The purpose of this essay is to integrate the photographic process with creative writing. At first glance, one might think that the two mediums do not have much common ground. However, upon further scrutiny, one quickly discovers that is not entirely the case. Photography plays a wide and diverse role in creative writing.
When I first sat down to write this article, I was focused on the other prompt. After a few days of flipping through various photographers and their works, option B still plagued me. In the back of my mind, I kept thinking about how photography could possibly be of any use inside the world of creative writing, my major. I thought of cover art first. A lot of cover art is not pictorial in its nature, most all of it now is digital, but there are covers that do use usually panoramic scenes of nature, or are closely tied to movies These novels run headshots of the stars or action sequences from the film on the cover. Another, rather common practice in which photographs appear as the covers of books is in the genre of autobiography. Biographies usually present the grinning head of the person the book is about, in what can only be considered as a creepy cross between a mug shot and a campaign photo. Therefore, I had now destroyed my original thesis that photography and creative writing were incompatible or at least separate mediums that could not benefit from the inclusion of the other. Now to see just how deep the connection seemed like a reasonable next step.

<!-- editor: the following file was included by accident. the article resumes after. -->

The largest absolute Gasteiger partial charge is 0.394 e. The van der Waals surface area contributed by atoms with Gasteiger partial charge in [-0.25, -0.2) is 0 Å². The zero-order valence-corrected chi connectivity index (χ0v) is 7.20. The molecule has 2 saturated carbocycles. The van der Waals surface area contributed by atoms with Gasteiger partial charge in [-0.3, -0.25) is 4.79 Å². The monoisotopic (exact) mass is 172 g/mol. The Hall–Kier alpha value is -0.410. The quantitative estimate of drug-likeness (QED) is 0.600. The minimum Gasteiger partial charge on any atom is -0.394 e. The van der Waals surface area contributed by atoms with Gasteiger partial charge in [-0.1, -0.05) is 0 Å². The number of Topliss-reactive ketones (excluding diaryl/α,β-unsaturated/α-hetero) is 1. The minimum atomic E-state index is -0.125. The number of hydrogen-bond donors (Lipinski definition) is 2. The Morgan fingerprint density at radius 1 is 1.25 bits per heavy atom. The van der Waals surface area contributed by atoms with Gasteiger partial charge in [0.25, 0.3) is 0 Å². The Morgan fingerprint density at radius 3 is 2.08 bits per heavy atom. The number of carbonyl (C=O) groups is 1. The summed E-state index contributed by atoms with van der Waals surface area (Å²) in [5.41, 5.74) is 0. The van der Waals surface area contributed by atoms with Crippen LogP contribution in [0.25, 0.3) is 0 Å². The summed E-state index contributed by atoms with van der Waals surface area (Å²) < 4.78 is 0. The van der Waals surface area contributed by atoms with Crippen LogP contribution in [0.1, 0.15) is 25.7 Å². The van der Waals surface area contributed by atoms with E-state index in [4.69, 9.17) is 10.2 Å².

Thinking about autobiographies and photographs led me to the next connection between the two mediums. Even though I have never seen a fiction novel with a photo spread at it center that is not the case with nonfiction in general, this is especially true in two types on nonfiction, autobiography and historical accounts. I quickly recalled several instances where I had read about a person’s life and in the center of the book, that there appeared a small collection of photos that corresponded with important parts of the text.
In addition, many of the historical texts that I have been assigned during my time at university have utilized the photographic medium as an additional source of information within a given text. This information is often biographical or topical and found in either the center or the back of the text. One text in particular that came to mind, a book called Stalingrad (1) that I read for a history class I took while completing my core requirements. The book is a gritty account of combat between the Germans and the Russians during the winter of 1942. The author of the book a man named Anthony Beevor managed to find several grainy black and white stills of the fighting. These images in connection with Beevors’ writing style created an engulfing effect that spurred the reader on; forgetting that it is a historical novel the reader quickly becomes engaged with the action occurring on the page with the use of these supplemental images.
It is because of the...